Fans of Sears homes are leading an effort to identify and perserve these kit-built houses from the early 20th century
As customers leafed their way through the more than 100,000 items on the 1,200 pages of the 1908 Sears catalog, they may have been startled to see a new item offered among the usual plows, obesity powders, sewing machines, and cook stoves.Skip to next paragraph
Subscribe Today to the Monitor
A headline on page 594 read: "$100 set of building plans free. Let us be your architect without cost to you."
Customers were invited to write in and ask for a copy of Sears's new "Book of Modern Homes," which featured house plans and building materials. That first Modern Homes catalog offered house kits in 44 designs, ranging in price from $495 to $4,115 (about $9,900 to $82,300 in 2002 dollars), and even included one schoolhouse, which was advertised at $11,000.
Few of those early catalog browsers would have realized that the ad and "Book of Modern Homes" were going to change American home-building and -buying habits for the next 32 years.
Buy a house by mail? To many people, it was a novel idea. Yet, the need and desire for affordable housing were just as prevalent in the early 20th century as it is today. Many people
saw the do-it-yourself dwellings offered by Sears as an opportunity to join the ranks of homeowners.
A few weeks after the customer selected a home and placed the order, two railway boxcars containing 30,000 pieces of house everything from doorknobs and carved staircases to varnish and roof shingles would arrive at the nearest train depot.
How to get it from the station to the lot was up to the new homeowner. In the early days, people made trip after trip between the building site and the railroad station. Since it would have been difficult to transport all that material long distances, Sears homes were often located within a mile or two of train tracks and in cities that were reachable by rail.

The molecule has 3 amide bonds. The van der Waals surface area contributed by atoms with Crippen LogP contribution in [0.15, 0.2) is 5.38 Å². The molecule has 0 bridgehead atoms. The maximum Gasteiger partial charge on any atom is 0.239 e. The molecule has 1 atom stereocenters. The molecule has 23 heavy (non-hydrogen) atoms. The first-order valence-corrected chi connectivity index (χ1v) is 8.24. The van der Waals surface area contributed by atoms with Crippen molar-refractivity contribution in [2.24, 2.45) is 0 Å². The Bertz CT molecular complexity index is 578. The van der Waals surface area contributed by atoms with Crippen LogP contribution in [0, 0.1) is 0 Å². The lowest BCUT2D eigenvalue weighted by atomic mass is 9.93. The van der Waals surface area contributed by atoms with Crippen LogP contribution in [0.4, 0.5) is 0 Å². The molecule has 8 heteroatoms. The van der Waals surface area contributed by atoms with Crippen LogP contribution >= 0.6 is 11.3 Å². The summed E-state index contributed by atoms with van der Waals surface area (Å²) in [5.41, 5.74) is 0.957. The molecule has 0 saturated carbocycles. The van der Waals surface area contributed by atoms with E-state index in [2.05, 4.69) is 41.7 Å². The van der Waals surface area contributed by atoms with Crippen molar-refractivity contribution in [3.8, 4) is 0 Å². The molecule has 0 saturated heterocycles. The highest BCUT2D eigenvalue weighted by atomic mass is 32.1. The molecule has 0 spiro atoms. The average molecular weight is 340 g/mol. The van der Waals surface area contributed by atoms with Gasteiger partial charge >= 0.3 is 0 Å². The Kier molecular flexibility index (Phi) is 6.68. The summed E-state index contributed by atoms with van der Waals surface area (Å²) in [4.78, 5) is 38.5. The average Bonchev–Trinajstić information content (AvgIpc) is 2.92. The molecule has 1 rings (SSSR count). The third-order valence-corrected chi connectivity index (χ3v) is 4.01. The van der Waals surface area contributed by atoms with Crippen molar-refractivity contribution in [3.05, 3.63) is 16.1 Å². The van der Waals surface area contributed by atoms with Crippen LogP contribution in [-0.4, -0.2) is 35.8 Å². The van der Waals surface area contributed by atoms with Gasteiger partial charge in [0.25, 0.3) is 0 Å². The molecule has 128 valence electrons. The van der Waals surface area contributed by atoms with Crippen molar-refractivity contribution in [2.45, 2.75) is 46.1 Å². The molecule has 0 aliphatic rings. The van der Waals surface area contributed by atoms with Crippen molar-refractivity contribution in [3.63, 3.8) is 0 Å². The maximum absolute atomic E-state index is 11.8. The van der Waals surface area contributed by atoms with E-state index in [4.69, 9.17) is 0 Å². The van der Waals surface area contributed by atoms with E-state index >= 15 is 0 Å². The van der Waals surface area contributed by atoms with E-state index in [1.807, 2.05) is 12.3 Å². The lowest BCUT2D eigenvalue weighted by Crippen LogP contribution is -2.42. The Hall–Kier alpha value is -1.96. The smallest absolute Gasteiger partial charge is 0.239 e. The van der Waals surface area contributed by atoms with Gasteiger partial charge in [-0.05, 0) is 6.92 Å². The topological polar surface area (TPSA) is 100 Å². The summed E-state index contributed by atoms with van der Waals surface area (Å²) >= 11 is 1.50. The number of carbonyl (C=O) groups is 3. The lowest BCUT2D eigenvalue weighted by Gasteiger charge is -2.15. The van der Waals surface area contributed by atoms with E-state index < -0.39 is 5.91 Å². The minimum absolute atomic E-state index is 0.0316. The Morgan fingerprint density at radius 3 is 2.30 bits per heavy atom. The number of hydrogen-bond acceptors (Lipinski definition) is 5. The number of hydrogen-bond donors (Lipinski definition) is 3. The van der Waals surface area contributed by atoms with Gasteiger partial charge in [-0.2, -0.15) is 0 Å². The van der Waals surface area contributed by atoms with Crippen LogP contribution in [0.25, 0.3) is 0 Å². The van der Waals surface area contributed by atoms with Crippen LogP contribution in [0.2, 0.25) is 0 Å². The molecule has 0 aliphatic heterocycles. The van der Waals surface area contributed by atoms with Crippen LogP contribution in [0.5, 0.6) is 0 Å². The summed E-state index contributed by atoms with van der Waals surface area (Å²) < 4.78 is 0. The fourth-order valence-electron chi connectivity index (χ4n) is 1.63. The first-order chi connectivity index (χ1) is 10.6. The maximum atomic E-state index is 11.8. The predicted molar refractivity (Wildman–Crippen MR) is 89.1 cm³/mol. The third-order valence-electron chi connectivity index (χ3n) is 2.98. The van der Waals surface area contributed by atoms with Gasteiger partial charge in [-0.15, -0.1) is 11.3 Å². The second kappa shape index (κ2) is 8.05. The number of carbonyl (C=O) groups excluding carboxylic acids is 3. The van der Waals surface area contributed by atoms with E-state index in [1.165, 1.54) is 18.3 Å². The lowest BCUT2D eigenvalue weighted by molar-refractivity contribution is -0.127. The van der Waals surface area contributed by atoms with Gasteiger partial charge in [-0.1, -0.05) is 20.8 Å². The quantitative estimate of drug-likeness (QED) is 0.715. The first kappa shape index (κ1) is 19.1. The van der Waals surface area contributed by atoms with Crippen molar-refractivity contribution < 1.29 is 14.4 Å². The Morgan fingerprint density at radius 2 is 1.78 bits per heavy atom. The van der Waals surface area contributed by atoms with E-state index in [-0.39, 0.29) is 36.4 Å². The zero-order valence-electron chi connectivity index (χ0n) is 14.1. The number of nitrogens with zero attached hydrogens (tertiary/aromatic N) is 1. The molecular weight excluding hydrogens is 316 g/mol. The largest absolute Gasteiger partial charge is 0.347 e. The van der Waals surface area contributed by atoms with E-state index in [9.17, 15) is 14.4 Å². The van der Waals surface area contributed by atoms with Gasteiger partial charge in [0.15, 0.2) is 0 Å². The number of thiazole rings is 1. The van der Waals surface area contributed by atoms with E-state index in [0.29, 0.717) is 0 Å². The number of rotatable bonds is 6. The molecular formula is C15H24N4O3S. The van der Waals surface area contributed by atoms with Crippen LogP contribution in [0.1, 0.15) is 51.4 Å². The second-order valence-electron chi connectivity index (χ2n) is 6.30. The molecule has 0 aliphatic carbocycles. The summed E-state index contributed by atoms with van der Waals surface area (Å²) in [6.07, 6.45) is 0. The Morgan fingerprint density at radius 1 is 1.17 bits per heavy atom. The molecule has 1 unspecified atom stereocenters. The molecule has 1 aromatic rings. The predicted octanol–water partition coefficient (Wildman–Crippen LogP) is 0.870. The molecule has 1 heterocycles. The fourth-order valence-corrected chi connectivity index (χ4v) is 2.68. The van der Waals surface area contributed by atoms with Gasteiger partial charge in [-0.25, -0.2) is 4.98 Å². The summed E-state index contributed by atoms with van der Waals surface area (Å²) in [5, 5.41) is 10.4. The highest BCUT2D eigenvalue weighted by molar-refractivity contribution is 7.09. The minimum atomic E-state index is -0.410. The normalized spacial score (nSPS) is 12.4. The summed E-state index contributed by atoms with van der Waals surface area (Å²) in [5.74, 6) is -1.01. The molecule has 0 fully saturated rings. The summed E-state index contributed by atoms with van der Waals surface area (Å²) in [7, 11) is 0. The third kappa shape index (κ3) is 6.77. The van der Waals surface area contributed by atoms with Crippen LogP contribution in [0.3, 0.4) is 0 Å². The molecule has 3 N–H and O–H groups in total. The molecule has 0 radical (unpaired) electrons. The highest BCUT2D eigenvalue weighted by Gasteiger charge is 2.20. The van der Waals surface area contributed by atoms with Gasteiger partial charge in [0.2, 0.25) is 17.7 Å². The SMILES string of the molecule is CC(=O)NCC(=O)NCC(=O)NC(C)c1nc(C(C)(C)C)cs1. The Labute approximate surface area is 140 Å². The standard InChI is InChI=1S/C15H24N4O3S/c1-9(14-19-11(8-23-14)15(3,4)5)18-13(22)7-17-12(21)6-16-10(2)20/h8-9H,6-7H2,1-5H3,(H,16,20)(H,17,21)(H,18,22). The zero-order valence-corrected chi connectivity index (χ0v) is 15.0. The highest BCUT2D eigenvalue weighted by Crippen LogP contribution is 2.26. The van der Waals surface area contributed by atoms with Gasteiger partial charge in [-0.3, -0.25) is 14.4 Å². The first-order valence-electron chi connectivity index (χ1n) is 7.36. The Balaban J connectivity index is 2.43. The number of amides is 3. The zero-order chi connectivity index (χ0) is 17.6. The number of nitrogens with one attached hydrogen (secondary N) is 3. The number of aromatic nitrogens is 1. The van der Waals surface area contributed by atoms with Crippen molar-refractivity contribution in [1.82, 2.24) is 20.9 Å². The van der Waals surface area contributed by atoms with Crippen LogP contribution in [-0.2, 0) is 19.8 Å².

Not always, though. When building sites were outside a town, trains would sometimes stop miles from the nearest depot, at the closest point to a building site, and allow a homeowner to unload his materials.
A 75-page leather-bound instruction book, with the homeowner's name embossed in gold on the cover, gave precise directions on how to build the new home. The book offered this somber (and probably wise) warning: "Do not take anyone's advice as to how this building should be assembled."
Sears promised that "a man of average abilities" could build the house, but also estimated that a carpenter would charge $450 to assemble the kit's 30,000 pieces, which included 750 pounds of nails.
A painter, Sears predicted, would want $34.50 to apply the 27 gallons of paint and varnish that came with the kit. In the 1922 catalog, under the heading "Something you should know," Sears stated that other skilled labor would cost $1 an hour.
Masonry (block, brick, cement) and plaster were not included as part of the package deal, but the bill of materials list advised that 1,300 cement blocks would be needed for the basement walls and foundation.
These building projects were often family affairs. Dad, older kids, in-laws, and even friends and neighbors often spent weeks or months constructing the house. Many homeowners reported to the company that the project was fun.
One reason Sears homes were so popular was that they offered "sweat equity." If someone was willing to assemble those 30,000 pieces into a house, he created a tidy nest egg. Satisfied customers wrote to Sears to say that they now had $1,000 to $2,000 of instant equity in their newly built homes.
The salutary effects of living in a Sears home were extolled throughout the pages of the catalogs. Beyond the financial freedom and comfort that owning one of these homes would surely bring, Sears promised that their "modern homes" would improve the health, morals, and well-being of occupants.
The term "modern home" was part of the vernacular in the early 1900s. It was a descriptive term indicating that a house had amenities such as a (primitive) centralized heating system, electricity, and indoor plumbing.